GSPE: Genomics of Social Parasite Evolution
Much of life can be seen as a struggle for survival and reproduction. Except autotrophs, all organisms rely on the exploitation of others in this struggle. Parasitism is an extreme case of this dependency, and is an astonishingly successful strategy. By some estimates parasites account for the majority of species on Earth.
Curiously, despite their diversity, parasites share many common traits, regardless of their evolutionary origin. One classic feature of obligate parasites is the reduction in morphological complexity, whereby many ancestral organs atrophy, leaving only those that relate to parasitism and reproduction. Many parasites also show high levels of host specificity, and engage in an arms rance with the organisms they exploit.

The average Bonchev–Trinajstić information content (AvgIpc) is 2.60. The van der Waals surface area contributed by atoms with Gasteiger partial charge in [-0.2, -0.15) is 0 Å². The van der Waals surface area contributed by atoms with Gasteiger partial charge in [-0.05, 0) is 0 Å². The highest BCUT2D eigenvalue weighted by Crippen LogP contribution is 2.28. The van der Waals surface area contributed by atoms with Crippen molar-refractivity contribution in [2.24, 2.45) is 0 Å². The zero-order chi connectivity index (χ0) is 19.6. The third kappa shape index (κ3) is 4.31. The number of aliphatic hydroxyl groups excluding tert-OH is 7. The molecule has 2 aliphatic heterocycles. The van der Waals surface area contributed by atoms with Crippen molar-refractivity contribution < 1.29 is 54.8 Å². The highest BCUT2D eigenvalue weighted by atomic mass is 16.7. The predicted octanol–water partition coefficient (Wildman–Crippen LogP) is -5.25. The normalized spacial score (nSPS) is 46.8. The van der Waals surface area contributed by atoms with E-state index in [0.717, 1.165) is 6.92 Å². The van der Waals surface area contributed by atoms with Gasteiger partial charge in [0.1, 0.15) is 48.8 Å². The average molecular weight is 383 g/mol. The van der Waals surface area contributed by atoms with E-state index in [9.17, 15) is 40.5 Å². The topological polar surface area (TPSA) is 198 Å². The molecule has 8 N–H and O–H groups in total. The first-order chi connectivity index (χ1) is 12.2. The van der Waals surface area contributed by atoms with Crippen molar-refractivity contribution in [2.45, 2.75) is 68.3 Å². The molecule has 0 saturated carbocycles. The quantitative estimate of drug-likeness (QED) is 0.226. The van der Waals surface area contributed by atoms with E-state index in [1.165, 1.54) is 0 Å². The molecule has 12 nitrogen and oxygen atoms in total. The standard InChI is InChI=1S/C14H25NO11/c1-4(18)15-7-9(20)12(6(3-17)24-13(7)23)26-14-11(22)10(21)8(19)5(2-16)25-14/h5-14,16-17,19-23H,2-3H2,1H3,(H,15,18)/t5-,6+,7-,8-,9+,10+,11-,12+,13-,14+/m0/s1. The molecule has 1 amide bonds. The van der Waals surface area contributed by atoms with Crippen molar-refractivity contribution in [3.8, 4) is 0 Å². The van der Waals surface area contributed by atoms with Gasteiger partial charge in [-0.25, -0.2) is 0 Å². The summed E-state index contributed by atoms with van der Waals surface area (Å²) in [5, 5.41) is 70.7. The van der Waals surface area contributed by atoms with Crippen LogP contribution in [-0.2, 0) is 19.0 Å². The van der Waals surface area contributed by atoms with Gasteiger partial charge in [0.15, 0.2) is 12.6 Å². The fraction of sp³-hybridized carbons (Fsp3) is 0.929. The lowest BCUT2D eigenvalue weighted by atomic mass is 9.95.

This symposium will look at the genomic consequences of becoming a parasite, using social insects as a case study. Social parasitism, where one group social insects loses the ability to produce workers and infests colonies of other species, is widespread. Furthermore, social parasites are typically closely related to their hosts. These two aspects make social insects are particularly useful for the study of parasitism, because multiple evolutionarily independent contrasts may be made.